I'm grad to see so many of you here. We've become really alarmed over the health center by the number of students we are seeing, who are experiencing hearing loss. First, I want to go over some basic about hearing. Then we can take a look at our school environment and see if we can figure out some ways to protect hearing. The leading cause of preventable hearing loss is excessive noise. Too much moderate noise for a long time or some types of intense noise for even a short time can damage hearing. Loudness is measured in units called decibels. One decibel is the lowest sound that the average person can here. Sounds up to 80 decibels generally aren't harmful. That's noise like traffic on a busy street. But anything louder than 80 decibels, especially with continuous exposure, may eventually hurt your hearing. Once you are up to around 140 decibels, that's like a jet plane taking off, then you might even feel pain in your ears. And pains are sure sign that your hearing's at risk. Even one exposure to a really loud noise at close range can cause hearing loss. So what you need to do is limit your exposure to harmful levels. If you pass along this handout, we can take a look at the decibel level of some common campus sounds. Notice how loud those horns are that people take to football games. They are really dangerous if blown right behind you. Now, let's try to generate a list of damaging noises
Moving away from newspapers, let's now focus on magazines. Now the first magazine was a little periodical called the Review and it was started in London in 1704. It looked a lot like the newspapers of the time, but in terms of its contents it was much different. Newspapers were concerned mainly with news events but the Review focused on important domestic issues of the day, as well as the policies of the government. Now, in England at the time, people could still be thrown in jail for publishing articles that were critical of the king. And that is what happened to Daniel Defoe. He was the outspoken founder of the review. Defoe actually wrote the first issue of the Review from prison. You see, he had been arrested because of his writings that criticized the policies of the Church of England, which was headed by the king. After his release, Defoe continued to produce the Review and the magazine started to appear on a more frequent schedule, about three times a week. It didn't take long for other magazines to start popping up. In 1709, a magazine called the Tattler began publication. This new magazine contained a mixture of news, poetry, political analysis and philosophical essays.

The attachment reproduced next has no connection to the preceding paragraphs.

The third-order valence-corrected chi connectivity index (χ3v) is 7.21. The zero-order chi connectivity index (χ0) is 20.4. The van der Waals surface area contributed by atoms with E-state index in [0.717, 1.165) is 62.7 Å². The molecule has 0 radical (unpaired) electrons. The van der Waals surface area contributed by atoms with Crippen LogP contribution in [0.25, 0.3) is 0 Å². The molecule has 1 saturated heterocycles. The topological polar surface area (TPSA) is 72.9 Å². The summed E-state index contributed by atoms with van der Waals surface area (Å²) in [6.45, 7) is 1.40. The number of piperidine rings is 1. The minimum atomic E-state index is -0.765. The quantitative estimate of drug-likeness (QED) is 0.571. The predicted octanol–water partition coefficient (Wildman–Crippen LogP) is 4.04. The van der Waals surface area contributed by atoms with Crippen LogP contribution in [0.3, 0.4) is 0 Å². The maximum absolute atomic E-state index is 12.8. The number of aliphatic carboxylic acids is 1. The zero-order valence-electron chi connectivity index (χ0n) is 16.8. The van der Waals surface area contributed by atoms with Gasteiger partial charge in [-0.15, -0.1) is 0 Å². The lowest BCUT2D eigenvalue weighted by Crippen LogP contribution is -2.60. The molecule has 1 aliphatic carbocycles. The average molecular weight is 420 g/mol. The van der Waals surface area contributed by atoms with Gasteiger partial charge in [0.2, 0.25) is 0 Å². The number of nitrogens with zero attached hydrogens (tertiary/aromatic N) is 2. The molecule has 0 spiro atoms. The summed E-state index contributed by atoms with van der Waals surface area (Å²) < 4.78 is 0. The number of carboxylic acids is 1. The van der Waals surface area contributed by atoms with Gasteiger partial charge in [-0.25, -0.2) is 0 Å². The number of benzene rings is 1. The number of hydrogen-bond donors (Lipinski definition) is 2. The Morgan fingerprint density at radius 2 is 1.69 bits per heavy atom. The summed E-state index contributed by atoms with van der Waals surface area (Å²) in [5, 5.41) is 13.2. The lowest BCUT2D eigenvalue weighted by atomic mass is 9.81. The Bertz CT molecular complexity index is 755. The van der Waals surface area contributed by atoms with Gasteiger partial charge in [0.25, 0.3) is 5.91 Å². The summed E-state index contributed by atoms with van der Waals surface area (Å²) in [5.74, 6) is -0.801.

Good morning, class. Before we begin today, I would like to address an issue that one of you reminded me of after the last lecture. As you may recall, last time I mentioned that Robert E. Peary was the first person to reach the North Pole. What I neglected to mention was the controversy around Peary's pioneering accomplishment. In 1910, a committee of the national geographical society examined Commodore Peary's claim to have reached the North Pole on April 6th' 1909 and found no reason to doubt him. This judgment was actually confirmed by a committee of the US congress in 1911. Nevertheless, Peary's claim was surrounded by controversy. Tins was largely due to the competing claim of Doctor Frederic Cook who told the world he had reached the Pole a four-year earlier. Over the decades Peary was given the benefit of the doubt, but critics persisted in raising questions about his navigation and the distances he claimed to have covered. So the Navigation Foundation spent an additional 12 months of exhaustive examination of documents relating to Peary's polar expedition. The documents supposed Peary's claims about the distances he covered. After also conducting an extensive computer analysis of photos taken by Peary at the pole, they concluded that Pierre and his companions did in fact reach the near vicinity of the North Pole on April 6th. 1909. OK, today we're going to talk about exploration of the opposite end of the world, I assume you all read chapter 3 in our text and are now familiar with the names: Emerson and Scott.